Asked & Answered |

What Is Sun Damage?

what is sun damage

What is sun damage, exactly? You probably associate sun damage with blistering, red sunburns, but there’s a bigger story. Below, we break down what sun damage is, all the forms of it and why it’s essential to protect your skin from an early age.

First, a mini science lesson about the cells in your skin…

Your skin is your largest organ and it contains lots of layers that each serve a purpose. The epidermis is the topmost layer of your skin, and within it, there are five layers. The innermost layer, the stratum basale, is the “base” layer of your skin and it’s where new skin cells are constantly being “born” and replicated.

“It typically takes about two weeks for a new cell to move its way up before being shed from the skin‘s surface,” says Dr. Joshua Zeichner, the Director of Cosmetic & Clinical Research in Dermatology at Mount Sinai Hospital in New York City. Think of this process as your skin’s way of naturally exfoliating.

When you’re young, your skin cells replicate and shed at a much faster rate. Remember how much faster scrapes would heal when you were a kiddo? As you get older, your skin cells take longer to shed (which is why you may use products to help speed up that process, like retinol and AHAs). “After the age of 30, skin cell turnover starts to slow down, skin cells cannot repair themselves from environmental damage as well as they used to, and the skin’s natural antioxidant defenses decline,” says Dr. Zeichner.

What does this have to do with sun damage?

Great question! Unprotected skin exposure to the sun and other forms of damaging UV light negatively affects the health of your skin cells and how they replicate. “New skin cells are usually young and healthy but can become damaged from environmental exposure, like ultraviolet light,” says Dr. Zeichner. “UV light can stimulate pigment production within the skin cells and even damage DNA, which can lead to the development of skin cancers.”

While you probably didn’t cause too much damage from a sunburn here or there when you were young, repeated sunburns cause longterm damage to your skin cells that can be dangerous. “The skin can heal from mild sunburns, and usually damaged cells are replaced by newer ones, but any sunburn means that there has been some degree of skin damage.” says Dr. Zeichner. “More severe burns, especially those that blister, increase your risk for developing skin cancer in the future.”

And if you’re fond of going outside to “get some color” or a “light tan,” be aware that those sun sessions cause skin cell damage, too. We asked a collection of derms to weigh in on myths about tanning and one of the big ones was the false belief that you can tan as much as you want, as long as your skin doesn’t get sunburned. Here’s how Dr. Lynn Klein puts it: “You can’t get ‘a little bit’ of color and expect yourself to be safe. Sun damage, even if it isn’t immediately visible, adds up over time and can manifest itself on your skin later in life, contributing to aging, as well as skin cancer.”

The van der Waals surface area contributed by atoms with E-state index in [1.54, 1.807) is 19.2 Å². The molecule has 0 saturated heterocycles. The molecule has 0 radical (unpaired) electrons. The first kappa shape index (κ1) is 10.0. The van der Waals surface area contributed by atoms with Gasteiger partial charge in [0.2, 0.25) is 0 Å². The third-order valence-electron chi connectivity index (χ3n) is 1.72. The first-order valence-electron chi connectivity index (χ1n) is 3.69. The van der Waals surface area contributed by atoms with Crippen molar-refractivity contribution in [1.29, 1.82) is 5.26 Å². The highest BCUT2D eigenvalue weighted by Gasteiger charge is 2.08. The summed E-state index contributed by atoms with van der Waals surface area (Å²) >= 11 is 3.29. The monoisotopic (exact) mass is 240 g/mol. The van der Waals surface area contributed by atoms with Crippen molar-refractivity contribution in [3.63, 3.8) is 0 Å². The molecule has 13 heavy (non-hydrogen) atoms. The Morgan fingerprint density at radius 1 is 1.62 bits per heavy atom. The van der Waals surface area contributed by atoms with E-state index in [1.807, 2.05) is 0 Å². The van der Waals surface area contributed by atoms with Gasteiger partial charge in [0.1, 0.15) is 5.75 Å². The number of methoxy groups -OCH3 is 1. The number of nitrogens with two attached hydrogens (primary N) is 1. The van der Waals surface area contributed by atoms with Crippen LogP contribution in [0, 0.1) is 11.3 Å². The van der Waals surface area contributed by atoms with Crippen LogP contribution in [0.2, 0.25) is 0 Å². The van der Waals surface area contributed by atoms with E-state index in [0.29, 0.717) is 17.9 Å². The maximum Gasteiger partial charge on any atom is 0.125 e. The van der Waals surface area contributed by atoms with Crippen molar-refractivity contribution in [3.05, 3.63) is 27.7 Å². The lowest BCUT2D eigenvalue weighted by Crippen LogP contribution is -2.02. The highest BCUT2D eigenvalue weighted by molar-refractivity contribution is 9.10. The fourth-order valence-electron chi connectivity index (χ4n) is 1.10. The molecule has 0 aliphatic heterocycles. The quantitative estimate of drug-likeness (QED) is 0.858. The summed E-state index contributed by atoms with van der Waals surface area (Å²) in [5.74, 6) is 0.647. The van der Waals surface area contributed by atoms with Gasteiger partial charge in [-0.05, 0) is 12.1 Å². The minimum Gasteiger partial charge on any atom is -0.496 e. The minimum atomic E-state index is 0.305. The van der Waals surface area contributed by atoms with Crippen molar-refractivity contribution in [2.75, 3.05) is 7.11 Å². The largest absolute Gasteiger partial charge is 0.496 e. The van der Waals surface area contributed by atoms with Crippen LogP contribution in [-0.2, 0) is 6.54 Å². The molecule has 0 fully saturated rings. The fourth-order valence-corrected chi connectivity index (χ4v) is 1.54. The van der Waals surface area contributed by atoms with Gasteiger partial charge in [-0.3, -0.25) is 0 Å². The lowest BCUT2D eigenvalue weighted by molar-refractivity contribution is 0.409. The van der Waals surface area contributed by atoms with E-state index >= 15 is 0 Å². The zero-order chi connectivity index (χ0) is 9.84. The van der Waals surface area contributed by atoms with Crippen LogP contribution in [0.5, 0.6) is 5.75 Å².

That’s the thing about sun damage… it accumulates over the years, even when you don’t “see” it, making it super important to start a daily sunscreen habit young to keep your cells healthy for longer. “Cells become cancerous when their DNA becomes damaged enough that they cannot control their replication. The more UV light your cells are exposed to, the more DNA damage and the more likely you are to develop a skin cancer,” says Dr. Zeichner.

The forms of sun damage:

The four big forms of sun damage you should be aware of are UVA rays, UVB rays, blue light and IRA. While you’re exposed to all of these forms of light through sunlight, you can also be exposed to blue light and IRA through other sources, like your computer and your hair dryer. UVA and UVB rays are the only rays that can contribute to skin cancer while all four of them can contribute to photoaging, i.e. wrinkles and hyperpigmentation.

To help break it down, check out the chart below for the forms of light and how they can affect unprotected skin:

How to protect yourself from sun damage:

You probably saw this coming, but the best way to protect yourself from sun damage is to wear sunscreen, every day. But you shouldn’t wear just any sunscreen. You’ll want to make sure that your sunscreen is broad spectrum (meaning it protects from UVA and UVB rays), is at least SPF 30. Most importantly, look for a sunscreen that you actually want to wear every day.

Our best-selling, completely invisible Unseen Sunscreen SPF 40 is a perfect choice for everyday protection from UVA/UVB rays and IRA. It goes on clear on ever single skin tone and leaves a light natural finish so it works on all skin types, without leaving a greasy residue. Bonus: If you love wearing makeup, Unseen works as an amazing primer for foundation or CC cream.

sunscreen options

If you’re looking for a 100% mineral option, Zincscreen SPF 40 is a daily lotion that’s made with non-nano zinc oxide, so it’s safe for the most sensitive of skin. And if you’re active most days, look no further than our original formula, PLAY Everyday Lotion SPF 50. It’s water- and sweat-resistant for up to 80 minutes and won’t run into your eyes.

And as we mentioned before, it’s super important to start an SPF habit early, so you’ll want to get your kiddos in the habit as soon as you can. We developed a super clean, pediatrician-tested line of 100% mineral sunscreen for babies and toddlers called Sunnyscreen SPF 50. It comes in three formats — a spray, a stick and a lotion — so you have options to make application easy peasy. Once your kiddo reaches the age of seven, they can graduate to PLAY Everyday Lotion.

+ Have more questions about what sun damage is and how to prevent it? Leave them in the comments and we’ll answer them!